DEAR DR. DONOHUE: I have herpes. I am a 28-year-old woman who never previously had a venereal disease. I am shocked to have one now. I have always been careful about choosing my male partners. I can’t believe this has happened to me.
Will this affect my chances of having children? What do I do about having sexual relations? — M.N.
ANSWER: You have to put herpes infection in perspective. Many people are infected. It’s estimated that 50 million Americans have the virus. All of them are free to marry and have children. As for sexual relations, be honest with your partners about having been infected. You should not have relations when you have a recurrent outbreak. Recurrences lessen in frequency with the passage of time. It still is possible to transmit the virus without a visible outbreak, but condom use then lessens the probability of passing the virus to others.
The herpes virus comes in two varieties: herpes simplex virus type 1, HSV-1; and herpes simplex virus type 2, HSV-2. HSV-1 is responsible for cold sores (fever blisters). HSV-2 is the cause of genital infections. However, either virus can lead to genital infections (and cold sores). HSV-1 is becoming a more frequent cause of genital infections.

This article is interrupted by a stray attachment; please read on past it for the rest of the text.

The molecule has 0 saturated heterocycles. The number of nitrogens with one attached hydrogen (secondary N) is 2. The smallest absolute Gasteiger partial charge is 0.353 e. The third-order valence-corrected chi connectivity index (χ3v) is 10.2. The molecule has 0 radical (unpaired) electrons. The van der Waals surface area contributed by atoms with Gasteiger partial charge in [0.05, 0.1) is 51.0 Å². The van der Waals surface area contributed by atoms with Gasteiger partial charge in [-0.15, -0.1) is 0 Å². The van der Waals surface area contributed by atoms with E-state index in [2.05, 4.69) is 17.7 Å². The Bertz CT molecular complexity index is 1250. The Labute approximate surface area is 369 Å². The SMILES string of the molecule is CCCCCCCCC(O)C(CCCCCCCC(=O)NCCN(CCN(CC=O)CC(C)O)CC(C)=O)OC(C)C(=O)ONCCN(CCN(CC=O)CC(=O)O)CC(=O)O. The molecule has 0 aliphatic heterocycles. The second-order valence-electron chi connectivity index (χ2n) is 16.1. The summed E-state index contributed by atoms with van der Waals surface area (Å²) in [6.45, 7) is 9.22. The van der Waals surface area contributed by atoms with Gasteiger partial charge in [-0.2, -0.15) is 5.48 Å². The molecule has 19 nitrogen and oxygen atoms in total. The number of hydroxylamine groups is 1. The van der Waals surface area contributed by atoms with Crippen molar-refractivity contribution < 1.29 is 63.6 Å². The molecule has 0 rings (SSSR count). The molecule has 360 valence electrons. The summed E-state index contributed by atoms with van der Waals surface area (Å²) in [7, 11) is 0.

Skin-to-skin contact is the method of transmission. A first outbreak of genital herpes may cause fever, headache, muscle pain, pain on urination and enlargement of groin lymph nodes. In men, an outbreak of small blisters appears on the penis. In women, the same happens in the vagina and on the external genitals. The blisters turn into sores. The sores heal in one to two weeks. Some infected people never have any visible manifestations of infection, but they are able to transmit the virus. About one-third of people never experience a recurrence. Another third have less than three outbreaks a year. The final third have more than three yearly outbreaks. People can spread the virus even when there are no obvious signs of infection.
Acyclovir (Zovirax), famciclovir (Famvir) and valacyclovir (Valtrex) shorten an outbreak. If recurrences are frequent, these medicines can be used on a daily basis to suppress them.
The booklet on herpes clarifies its mysteries. Readers can order a copy by writing: Dr. Donohue — No. 1202W, Box 536475, Orlando, FL 32853-6475. Enclose a check or money order (no cash) for $4.75 U.S./$6 Canada with the recipient’s printed name and address. Please allow four weeks for delivery.
DEAR DR. DONOHUE: I am celebrating my 75th birthday in two months. Up to now, I have had mammograms every year, sometimes every two years. Can I stop? — W.B.
ANSWER: The benefits of mammograms for women between the ages of 50 and 69 are not disputed. When to start them and when to stop them are matters that stir up debates. Many would like to see a directive for beginning mammograms at age 40.
A sensible approach to your question about stopping is this: a woman older than 70 should continue to have mammograms if that woman has 10 more years of expected life. Your doctor can give you an idea of what your life expectancy is.
Dr. Donohue regrets that he is unable to answer individual letters, but he will incorporate them in his column whenever possible. Readers may write him or request an order form of available health newsletters at P.O. Box 536475, Orlando, FL 32853-6475.